ping Utility for Fibre Channel SANs
I love ping. I use ping when working with IP networks
more than any other networking utility. After working for a few
years in the storage-networking field, I began to ask myself why
such a basic networking utility was not available for Fibre Channel
(FC) Storage Area Networks (SANs). Was the technology really so
different that the concept of a ping was not meaningful?
Did the underlying protocols make it impossible? Was there no uniform
API to the Host Bus Adapters (HBAs) used to connect a host to storage
over the SAN? When the answer to all these questions became "No,"
I started to write fcping, a ping utility for Fibre
Channel SANs, so systems administrators around the world could use
an old friend in a new environment.
How fcping Works
Once you understand a few of the differences between IP and Fibre
Channel networking, fcping will be as easy to use as ping.
The idea behind a ping command, regardless of the underlying
protocol, is pretty simple -- you can send a message to a remote
node and see how long it takes for the node to answer back. If the
node never answers, ping will timeout and give up. Nodes
on an IP network tend to be peers, where any node can try to ping
any other node. In the case of a SAN, there are SCSI initiators
(the host HBAs) and SCSI targets (disks, RAIDs, and tape libraries)
that are driven by the initiators. fcping allows hosts to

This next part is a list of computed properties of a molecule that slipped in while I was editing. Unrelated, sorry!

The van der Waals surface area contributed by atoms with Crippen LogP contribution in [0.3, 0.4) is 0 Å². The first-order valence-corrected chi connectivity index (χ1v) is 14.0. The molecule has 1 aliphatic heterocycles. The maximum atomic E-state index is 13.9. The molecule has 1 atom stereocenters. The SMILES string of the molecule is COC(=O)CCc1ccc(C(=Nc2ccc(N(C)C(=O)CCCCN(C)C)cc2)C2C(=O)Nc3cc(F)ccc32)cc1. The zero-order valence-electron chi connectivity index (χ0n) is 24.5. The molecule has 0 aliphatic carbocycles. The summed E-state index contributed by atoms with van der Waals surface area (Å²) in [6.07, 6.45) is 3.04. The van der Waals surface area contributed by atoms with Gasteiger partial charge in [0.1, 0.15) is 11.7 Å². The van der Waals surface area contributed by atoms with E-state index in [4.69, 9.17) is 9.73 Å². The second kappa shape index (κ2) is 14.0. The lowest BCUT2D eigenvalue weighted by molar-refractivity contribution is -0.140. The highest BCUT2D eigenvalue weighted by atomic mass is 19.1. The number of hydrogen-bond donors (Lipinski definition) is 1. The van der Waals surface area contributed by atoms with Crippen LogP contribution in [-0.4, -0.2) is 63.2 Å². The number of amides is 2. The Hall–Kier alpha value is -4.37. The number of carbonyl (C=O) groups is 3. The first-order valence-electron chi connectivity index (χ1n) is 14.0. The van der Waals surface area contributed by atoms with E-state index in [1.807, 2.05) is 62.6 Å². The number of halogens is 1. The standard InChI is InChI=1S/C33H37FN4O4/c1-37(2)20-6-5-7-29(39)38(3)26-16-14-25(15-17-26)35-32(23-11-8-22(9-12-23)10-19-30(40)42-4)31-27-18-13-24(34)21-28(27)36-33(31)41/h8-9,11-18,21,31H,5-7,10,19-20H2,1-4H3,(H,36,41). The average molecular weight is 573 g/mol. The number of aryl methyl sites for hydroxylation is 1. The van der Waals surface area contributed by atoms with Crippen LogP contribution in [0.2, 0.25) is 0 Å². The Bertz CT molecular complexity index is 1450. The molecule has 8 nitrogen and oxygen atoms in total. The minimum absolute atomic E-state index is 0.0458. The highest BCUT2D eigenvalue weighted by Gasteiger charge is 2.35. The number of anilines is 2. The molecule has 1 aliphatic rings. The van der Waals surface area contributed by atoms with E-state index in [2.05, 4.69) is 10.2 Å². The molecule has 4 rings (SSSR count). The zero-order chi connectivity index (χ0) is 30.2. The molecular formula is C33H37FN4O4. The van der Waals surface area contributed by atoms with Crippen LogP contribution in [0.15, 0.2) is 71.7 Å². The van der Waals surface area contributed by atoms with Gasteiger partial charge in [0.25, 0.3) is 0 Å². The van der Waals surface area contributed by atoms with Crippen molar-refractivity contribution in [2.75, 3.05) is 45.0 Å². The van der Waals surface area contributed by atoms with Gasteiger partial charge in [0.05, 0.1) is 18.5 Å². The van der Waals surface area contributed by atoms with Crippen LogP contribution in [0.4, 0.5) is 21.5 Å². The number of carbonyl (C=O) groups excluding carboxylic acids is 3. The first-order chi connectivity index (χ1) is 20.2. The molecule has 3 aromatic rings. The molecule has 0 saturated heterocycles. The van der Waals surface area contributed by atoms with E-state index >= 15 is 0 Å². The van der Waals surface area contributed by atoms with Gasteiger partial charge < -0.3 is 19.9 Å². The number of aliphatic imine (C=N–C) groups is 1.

ping storage targets.
One important difference between IP and Fibre Channel networking
is the addressing model. In IP networks, a single-homed node has
an IP address that is assigned directly or indirectly (through DHCP)
by an administrator. Correctly or incorrectly, we view the IP address
as a surrogate name for the host, rather than simply the address
of one of its interfaces. Only rarely do we pay attention to the
MAC address of the network card in the host because Address Resolution
Protocol handles the IP-to-MAC conversion for us.
In a Fabric (Fibre Channel network composed of one or more switches
and edge nodes, e.g., hosts and storage, that use Fabric protocols),
nearly the opposite is true. The addresses you interact with are
the port MAC addresses assigned to the device ports at the factory.
Communication in Fibre Channel is port-to-port rather than node-to-node,
so when you want to communicate with another entity on the SAN,
you specify the Worldwide Port Name (WWPN) with which you want to
communicate. There is also the concept of a Worldwide Node Name
(WWNN) that can be used to identify a Fibre Channel node that has
multiple ports. The WWNN used is often the one assigned at the factory,
and it often bears a striking similarity to the WWPNs, but this
is not a requirement. For example, WWNNs on HBAs within the same
host are often soft-assigned to be equal, so the host can appear
as a single Fibre Channel node with multiple ports. Worldwide node